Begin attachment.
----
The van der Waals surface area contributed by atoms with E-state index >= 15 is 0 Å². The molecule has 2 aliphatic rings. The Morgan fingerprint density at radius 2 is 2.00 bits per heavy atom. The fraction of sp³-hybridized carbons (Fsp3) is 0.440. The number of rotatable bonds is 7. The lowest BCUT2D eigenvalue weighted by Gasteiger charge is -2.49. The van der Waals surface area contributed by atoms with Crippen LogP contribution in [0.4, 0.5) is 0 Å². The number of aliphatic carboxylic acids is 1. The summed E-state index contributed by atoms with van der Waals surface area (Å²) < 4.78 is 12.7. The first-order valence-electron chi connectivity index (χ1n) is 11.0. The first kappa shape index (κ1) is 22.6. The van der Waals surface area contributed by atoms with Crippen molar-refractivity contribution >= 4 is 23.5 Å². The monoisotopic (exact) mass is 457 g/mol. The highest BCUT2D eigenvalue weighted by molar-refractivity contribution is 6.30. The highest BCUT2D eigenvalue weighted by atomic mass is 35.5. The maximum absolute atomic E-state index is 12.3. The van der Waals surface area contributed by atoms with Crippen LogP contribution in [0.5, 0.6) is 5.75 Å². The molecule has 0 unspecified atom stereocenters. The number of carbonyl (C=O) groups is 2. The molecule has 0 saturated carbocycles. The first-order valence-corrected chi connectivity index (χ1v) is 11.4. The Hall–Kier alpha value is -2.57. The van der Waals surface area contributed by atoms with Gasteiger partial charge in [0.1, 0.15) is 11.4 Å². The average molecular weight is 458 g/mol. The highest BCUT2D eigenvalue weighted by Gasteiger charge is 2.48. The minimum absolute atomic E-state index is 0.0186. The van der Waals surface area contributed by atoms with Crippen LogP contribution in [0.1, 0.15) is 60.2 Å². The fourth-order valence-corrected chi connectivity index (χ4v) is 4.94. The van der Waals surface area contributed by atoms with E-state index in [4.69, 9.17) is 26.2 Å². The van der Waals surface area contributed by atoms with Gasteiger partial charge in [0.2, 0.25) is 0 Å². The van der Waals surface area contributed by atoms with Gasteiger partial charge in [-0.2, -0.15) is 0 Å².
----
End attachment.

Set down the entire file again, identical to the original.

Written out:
The van der Waals surface area contributed by atoms with E-state index >= 15 is 0 Å². The molecule has 2 aliphatic rings. The Morgan fingerprint density at radius 2 is 2.00 bits per heavy atom. The fraction of sp³-hybridized carbons (Fsp3) is 0.440. The number of rotatable bonds is 7. The lowest BCUT2D eigenvalue weighted by Gasteiger charge is -2.49. The van der Waals surface area contributed by atoms with Crippen LogP contribution in [0.4, 0.5) is 0 Å². The number of aliphatic carboxylic acids is 1. The summed E-state index contributed by atoms with van der Waals surface area (Å²) < 4.78 is 12.7. The first-order valence-electron chi connectivity index (χ1n) is 11.0. The first kappa shape index (κ1) is 22.6. The van der Waals surface area contributed by atoms with Crippen molar-refractivity contribution >= 4 is 23.5 Å². The monoisotopic (exact) mass is 457 g/mol. The highest BCUT2D eigenvalue weighted by molar-refractivity contribution is 6.30. The highest BCUT2D eigenvalue weighted by atomic mass is 35.5. The maximum absolute atomic E-state index is 12.3. The van der Waals surface area contributed by atoms with Crippen LogP contribution in [0.5, 0.6) is 5.75 Å². The molecule has 0 unspecified atom stereocenters. The number of carbonyl (C=O) groups is 2. The molecule has 0 saturated carbocycles. The first-order valence-corrected chi connectivity index (χ1v) is 11.4. The Hall–Kier alpha value is -2.57. The van der Waals surface area contributed by atoms with Gasteiger partial charge in [0.1, 0.15) is 11.4 Å². The average molecular weight is 458 g/mol. The highest BCUT2D eigenvalue weighted by Gasteiger charge is 2.48. The minimum absolute atomic E-state index is 0.0186. The van der Waals surface area contributed by atoms with Crippen LogP contribution in [0.1, 0.15) is 60.2 Å². The fourth-order valence-corrected chi connectivity index (χ4v) is 4.94. The van der Waals surface area contributed by atoms with E-state index in [4.69, 9.17) is 26.2 Å². The van der Waals surface area contributed by atoms with Gasteiger partial charge in [0.2, 0.25) is 0 Å². The van der Waals surface area contributed by atoms with Gasteiger partial charge in [-0.2, -0.15) is 0 Å².